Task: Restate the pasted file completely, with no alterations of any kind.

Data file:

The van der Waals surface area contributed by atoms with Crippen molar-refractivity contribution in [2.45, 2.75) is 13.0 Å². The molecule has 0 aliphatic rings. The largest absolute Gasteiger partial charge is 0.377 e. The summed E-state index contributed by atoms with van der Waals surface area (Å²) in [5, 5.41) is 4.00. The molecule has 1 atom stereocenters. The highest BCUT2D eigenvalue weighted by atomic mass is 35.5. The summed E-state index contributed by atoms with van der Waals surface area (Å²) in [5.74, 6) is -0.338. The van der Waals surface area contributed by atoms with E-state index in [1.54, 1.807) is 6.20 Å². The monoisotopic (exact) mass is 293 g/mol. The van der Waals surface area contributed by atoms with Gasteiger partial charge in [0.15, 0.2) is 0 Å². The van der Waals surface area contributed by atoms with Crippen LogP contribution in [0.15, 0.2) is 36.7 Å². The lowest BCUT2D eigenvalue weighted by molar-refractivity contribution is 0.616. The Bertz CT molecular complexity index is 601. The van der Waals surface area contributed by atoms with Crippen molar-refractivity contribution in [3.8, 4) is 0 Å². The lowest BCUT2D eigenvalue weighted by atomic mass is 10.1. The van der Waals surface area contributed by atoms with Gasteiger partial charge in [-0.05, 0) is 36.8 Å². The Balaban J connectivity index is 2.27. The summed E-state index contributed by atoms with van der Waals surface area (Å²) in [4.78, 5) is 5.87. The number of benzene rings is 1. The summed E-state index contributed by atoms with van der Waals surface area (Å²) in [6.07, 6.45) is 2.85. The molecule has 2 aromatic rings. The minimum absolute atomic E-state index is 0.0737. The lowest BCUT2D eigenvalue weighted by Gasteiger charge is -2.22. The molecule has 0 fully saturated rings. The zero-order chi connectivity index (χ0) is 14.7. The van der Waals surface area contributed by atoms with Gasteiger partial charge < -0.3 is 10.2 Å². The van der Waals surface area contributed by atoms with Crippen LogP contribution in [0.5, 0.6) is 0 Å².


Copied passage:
The van der Waals surface area contributed by atoms with Crippen molar-refractivity contribution in [2.45, 2.75) is 13.0 Å². The molecule has 0 aliphatic rings. The largest absolute Gasteiger partial charge is 0.377 e. The summed E-state index contributed by atoms with van der Waals surface area (Å²) in [5, 5.41) is 4.00. The molecule has 1 atom stereocenters. The highest BCUT2D eigenvalue weighted by atomic mass is 35.5. The summed E-state index contributed by atoms with van der Waals surface area (Å²) in [5.74, 6) is -0.338. The van der Waals surface area contributed by atoms with E-state index in [1.54, 1.807) is 6.20 Å². The monoisotopic (exact) mass is 293 g/mol. The van der Waals surface area contributed by atoms with Gasteiger partial charge in [0.15, 0.2) is 0 Å². The van der Waals surface area contributed by atoms with Crippen LogP contribution in [0.15, 0.2) is 36.7 Å². The lowest BCUT2D eigenvalue weighted by molar-refractivity contribution is 0.616. The Bertz CT molecular complexity index is 601. The van der Waals surface area contributed by atoms with Crippen molar-refractivity contribution in [3.8, 4) is 0 Å². The lowest BCUT2D eigenvalue weighted by atomic mass is 10.1. The van der Waals surface area contributed by atoms with Gasteiger partial charge in [-0.05, 0) is 36.8 Å². The Balaban J connectivity index is 2.27. The summed E-state index contributed by atoms with van der Waals surface area (Å²) in [4.78, 5) is 5.87. The number of benzene rings is 1. The summed E-state index contributed by atoms with van der Waals surface area (Å²) in [6.07, 6.45) is 2.85. The molecule has 2 aromatic rings. The minimum absolute atomic E-state index is 0.0737. The lowest BCUT2D eigenvalue weighted by Gasteiger charge is -2.22. The molecule has 0 fully saturated rings. The zero-order chi connectivity index (χ0) is 14.7. The van der Waals surface area contributed by atoms with Gasteiger partial charge < -0.3 is 10.2 Å². The van der Waals surface area contributed by atoms with Crippen LogP contribution in [0.5, 0.6) is 0 Å².